I spent probably half an hour or so after Iceland’s 2-1 Euro 2016 win over England with my gob wide open, eyes sparkling, walking around the house mouthing, “Iceland. Iceland? Yes, Iceland!” before jumping in my car and heading off to Hamilton for a meeting. Such was my Tuesday morning.
It was an astonishing result and an excellent morning to be a football fan (sorry England, but for the rest of us it really was).
Iceland had done a Leicester City. As a Spurs fan, I was on the other end of it only a month or so ago. As a Spurs fan I guess you’d be thinking I’d be backing England, given their side was populated with our players. As a Spurs fan, however, I was quite glad England got booted because the players can now go on holiday. Harry Kane, for one, definitely needs a break. That much is obvious. Off you go to a beach in Thailand, mate. We don’t want to see you for a month. Massive season ahead.
The result has been done to death. Social media is full of it. Some of it even quite funny. I just need to leave this here so I can come back to it again and again…
Anyway, it’s a day and a half later. The initial glow has passed and, like many Kiwi football observers, my thoughts have turned to ‘what can we learn from a country the size of Wellington winning at this level’?
So, what can we learn? I guess, apart from both our countries being tiny, there aren’t all that many similarities. I mean, we’re not in Europe so we’re not playing European teams at both international and club level all the time. Playing good football, regularly, helps a lot.
We’re not a football culture, at least not in the way 95% of the world is. Here would be an ideal spot to insert a discussion about how insignificant rugby is on a global scale but, really, that’s irrelevant too.
We’re not a lot of things that Iceland is. So we don’t want to be Iceland. We can’t.
What we are is a country that does have a lot of people playing the game. We have more and more coaches who are getting better and better. We have an environment where we can play football year round. We have naturally talented athletes. We have no genuine excuses for being poor at the game (maybe one big one – see below). In short, we have just about everything we need to be better than we currently are.
My takeaway’s from the Iceland phenomenon are:
Know who you are
The Iceland football team totally knows who they are and who they aren’t. They play in a way that mirrors the Icelandic character – hardworking, intelligent, pragmatic, dour, savage, organised. Hard. Vikings going to war.
Does New Zealand, as a football nation, know who we are? I don’t think so. What’s our national footballing identity? Nothing obvious comes through in the way we play. At least not yet. But there may be a little ray of light shining through.
We need to work hard at this. Really, really hard.
No one system is best
Just because England lost does it mean we should get rid of all the English coaches in NZ? No. Aussie has gone down the Dutch track but the Netherlands didn’t even qualify for the Euros. Do they get rid of their orange coloured coaching manuals? No way. Spain has been trendy for the last decade or so but they got destroyed by Italy. Do we ignore everything Spanish now? Of course not. Do we ignore Brazil because they’re ‘underperforming’? I won’t even answer that.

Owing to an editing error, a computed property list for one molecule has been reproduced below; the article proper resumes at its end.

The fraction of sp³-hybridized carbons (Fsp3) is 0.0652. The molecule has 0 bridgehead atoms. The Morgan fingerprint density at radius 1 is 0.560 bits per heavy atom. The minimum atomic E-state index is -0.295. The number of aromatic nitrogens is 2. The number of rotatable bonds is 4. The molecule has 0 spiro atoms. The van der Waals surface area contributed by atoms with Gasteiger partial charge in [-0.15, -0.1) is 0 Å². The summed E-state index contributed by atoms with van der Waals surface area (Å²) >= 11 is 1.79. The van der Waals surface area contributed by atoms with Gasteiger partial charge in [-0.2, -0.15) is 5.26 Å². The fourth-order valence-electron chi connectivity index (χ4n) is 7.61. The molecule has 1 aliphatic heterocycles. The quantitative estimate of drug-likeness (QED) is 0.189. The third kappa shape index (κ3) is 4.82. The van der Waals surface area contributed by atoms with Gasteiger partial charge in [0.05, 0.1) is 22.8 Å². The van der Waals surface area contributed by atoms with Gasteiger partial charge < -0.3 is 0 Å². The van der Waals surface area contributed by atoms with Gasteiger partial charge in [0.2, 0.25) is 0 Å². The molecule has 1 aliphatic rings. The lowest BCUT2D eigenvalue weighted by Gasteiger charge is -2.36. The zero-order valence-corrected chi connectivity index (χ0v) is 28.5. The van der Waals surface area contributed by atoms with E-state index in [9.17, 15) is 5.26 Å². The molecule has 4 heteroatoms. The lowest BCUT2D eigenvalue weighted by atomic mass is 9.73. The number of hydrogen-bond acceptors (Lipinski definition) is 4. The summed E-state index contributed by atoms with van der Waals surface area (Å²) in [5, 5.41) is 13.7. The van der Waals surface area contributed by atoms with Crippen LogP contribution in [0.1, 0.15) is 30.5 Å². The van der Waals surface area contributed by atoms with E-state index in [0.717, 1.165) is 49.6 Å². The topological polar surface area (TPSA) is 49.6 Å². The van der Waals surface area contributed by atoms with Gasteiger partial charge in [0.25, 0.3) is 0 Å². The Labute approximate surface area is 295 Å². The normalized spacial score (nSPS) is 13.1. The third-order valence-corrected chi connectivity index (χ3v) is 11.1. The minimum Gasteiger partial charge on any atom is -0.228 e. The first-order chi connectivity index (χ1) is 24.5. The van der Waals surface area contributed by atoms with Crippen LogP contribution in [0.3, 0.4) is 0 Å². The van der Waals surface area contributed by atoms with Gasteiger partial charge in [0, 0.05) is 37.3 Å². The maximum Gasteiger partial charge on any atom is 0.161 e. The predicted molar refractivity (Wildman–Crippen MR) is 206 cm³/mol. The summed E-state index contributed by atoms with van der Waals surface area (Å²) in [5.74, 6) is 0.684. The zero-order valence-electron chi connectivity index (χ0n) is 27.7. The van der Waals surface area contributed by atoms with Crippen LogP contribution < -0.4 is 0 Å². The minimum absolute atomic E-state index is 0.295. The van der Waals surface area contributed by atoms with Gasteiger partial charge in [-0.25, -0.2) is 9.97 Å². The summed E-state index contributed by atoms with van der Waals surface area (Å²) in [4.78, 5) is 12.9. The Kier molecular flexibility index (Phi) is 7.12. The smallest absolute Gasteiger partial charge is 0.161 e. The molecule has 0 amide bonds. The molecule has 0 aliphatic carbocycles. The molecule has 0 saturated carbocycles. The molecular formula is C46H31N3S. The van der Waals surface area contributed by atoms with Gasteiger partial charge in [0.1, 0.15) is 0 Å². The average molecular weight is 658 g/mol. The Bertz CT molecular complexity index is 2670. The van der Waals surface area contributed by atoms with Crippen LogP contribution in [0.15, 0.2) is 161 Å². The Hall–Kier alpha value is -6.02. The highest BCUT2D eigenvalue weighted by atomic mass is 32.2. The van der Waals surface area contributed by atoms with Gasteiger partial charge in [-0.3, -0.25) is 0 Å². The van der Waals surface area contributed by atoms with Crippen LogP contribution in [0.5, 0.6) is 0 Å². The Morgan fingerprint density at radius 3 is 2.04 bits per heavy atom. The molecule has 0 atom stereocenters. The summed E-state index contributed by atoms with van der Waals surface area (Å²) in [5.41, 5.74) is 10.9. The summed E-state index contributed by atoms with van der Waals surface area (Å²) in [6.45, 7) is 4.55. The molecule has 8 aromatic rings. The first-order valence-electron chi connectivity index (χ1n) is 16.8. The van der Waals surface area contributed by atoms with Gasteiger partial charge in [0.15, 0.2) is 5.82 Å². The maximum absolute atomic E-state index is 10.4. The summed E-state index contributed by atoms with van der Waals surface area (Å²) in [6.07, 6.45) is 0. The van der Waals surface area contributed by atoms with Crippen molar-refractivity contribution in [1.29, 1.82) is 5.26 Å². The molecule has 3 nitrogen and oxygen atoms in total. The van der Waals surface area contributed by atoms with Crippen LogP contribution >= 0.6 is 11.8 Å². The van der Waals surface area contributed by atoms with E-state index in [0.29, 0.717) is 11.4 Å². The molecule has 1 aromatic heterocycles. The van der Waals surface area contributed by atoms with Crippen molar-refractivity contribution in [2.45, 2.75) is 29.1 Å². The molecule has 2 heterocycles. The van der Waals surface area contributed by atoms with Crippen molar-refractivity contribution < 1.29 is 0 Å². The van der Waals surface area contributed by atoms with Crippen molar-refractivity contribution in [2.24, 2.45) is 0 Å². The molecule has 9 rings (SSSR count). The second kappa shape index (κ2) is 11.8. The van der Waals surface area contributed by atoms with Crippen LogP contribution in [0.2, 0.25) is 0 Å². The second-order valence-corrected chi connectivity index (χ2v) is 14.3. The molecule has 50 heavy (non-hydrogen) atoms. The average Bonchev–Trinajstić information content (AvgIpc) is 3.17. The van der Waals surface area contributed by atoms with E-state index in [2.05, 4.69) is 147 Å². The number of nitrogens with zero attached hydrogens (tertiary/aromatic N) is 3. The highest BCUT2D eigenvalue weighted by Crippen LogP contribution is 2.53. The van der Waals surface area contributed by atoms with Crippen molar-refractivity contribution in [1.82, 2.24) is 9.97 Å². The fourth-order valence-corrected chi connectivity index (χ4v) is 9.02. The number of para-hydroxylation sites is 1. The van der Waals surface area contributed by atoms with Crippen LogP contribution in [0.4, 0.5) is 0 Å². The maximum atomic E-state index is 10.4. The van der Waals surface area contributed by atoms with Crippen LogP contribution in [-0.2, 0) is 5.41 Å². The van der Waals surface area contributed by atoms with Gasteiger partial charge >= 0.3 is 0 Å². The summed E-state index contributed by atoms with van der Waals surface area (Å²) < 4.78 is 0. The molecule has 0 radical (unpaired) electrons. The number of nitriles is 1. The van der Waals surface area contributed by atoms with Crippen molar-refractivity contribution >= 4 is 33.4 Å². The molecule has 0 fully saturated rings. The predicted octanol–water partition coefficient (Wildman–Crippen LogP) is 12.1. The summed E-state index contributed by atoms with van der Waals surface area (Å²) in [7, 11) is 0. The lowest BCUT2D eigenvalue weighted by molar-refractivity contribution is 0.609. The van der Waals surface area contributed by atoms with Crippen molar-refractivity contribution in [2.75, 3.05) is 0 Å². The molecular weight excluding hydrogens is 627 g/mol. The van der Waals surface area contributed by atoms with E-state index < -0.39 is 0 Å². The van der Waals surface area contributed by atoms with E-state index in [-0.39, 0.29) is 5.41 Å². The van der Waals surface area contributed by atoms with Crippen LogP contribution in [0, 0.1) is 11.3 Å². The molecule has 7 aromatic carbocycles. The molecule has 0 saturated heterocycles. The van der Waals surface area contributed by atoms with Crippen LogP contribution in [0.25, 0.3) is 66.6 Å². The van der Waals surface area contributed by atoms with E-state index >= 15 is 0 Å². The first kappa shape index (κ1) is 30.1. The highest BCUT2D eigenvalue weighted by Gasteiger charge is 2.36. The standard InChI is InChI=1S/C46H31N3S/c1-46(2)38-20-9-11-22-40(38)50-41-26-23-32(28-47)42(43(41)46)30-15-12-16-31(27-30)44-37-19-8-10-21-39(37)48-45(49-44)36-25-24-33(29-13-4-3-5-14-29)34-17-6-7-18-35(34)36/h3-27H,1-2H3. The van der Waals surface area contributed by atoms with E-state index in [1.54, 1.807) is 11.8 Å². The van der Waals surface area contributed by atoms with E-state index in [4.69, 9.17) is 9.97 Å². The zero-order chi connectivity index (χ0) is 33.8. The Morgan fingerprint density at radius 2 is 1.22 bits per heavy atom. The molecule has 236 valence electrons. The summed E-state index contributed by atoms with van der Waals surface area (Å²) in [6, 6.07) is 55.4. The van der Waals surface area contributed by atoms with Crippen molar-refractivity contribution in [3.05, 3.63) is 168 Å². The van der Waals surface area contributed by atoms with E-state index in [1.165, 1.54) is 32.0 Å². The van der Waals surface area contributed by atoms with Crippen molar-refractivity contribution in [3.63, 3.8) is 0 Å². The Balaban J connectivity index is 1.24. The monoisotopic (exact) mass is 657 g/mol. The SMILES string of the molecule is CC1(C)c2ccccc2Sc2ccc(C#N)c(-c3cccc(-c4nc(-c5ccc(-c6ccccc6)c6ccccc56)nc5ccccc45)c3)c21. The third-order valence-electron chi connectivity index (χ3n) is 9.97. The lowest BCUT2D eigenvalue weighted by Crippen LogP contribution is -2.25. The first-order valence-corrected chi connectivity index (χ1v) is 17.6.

Football is the simplest game to play but the hardest game to play well because there are so many ways to play it. We, as Kiwi football people, need to take in as much as we can, experiment, make mistakes, figure out what works best for us…then rinse and repeat. Forever.
Iceland has intelligently identified the best system for teaching football to their people as well as the best system for their national team to take on far bigger and far better resourced countries and it’s working for them. For now. How will they evolve?
We need to be in Asia
I’m totally convinced of this now. Sure, politically and practically it’s not quite that easy but we need the will, as a football nation, to at least try to make this happen. New Zealand needs to be playing more games against decent teams more often. Hell, I’d even be happy for them to play non-decent teams (of which there are plenty in Asia) if it means regular competitive games. Games with something at stake every time we take the field. Oceania just isn’t cutting it any more. Did it ever?
Iceland has a regular diet of Euro qualifiers, then World Cup qualifiers, each spanning over two year cycles. In Oceania we have, well, bugger all. It goes in fits and starts, with massive dead periods. This gives us no chance of bedding in an anywhere near half-decent programme for our national team. We get left with what we got left with recently in Papua New Guinea. Something little better than a short cut.
Commercially, too, the game is a comparative basket case here in NZ. For us, the real money’s in Asia. This is a whole other article, which I’ll get to at some point.
There’s always hope
We had South Africa. It was fantastic. We were the (almost) Iceland of that World Cup. We can do it again. Okay, it’s unlikely to be in Russia, given that one South American giant or another will stand in our way. But we can do it again. Some time in the future. Football provides the ultimate setting for small teams to beat big teams. With a bit of luck (and, let’s face it, Iceland had plenty of that in their group games) anything can happen in football. We’ve all seen it. And we’ll all see it again.
Oh yeah, and life goes on. As England’s fans will be well aware.
So that’s my slightly-more-than one thousand word take on England 1-2 Iceland. Enjoy the result. Learn a few things. Above all, keep on trying to make the game great here in our own little corner of the football universe.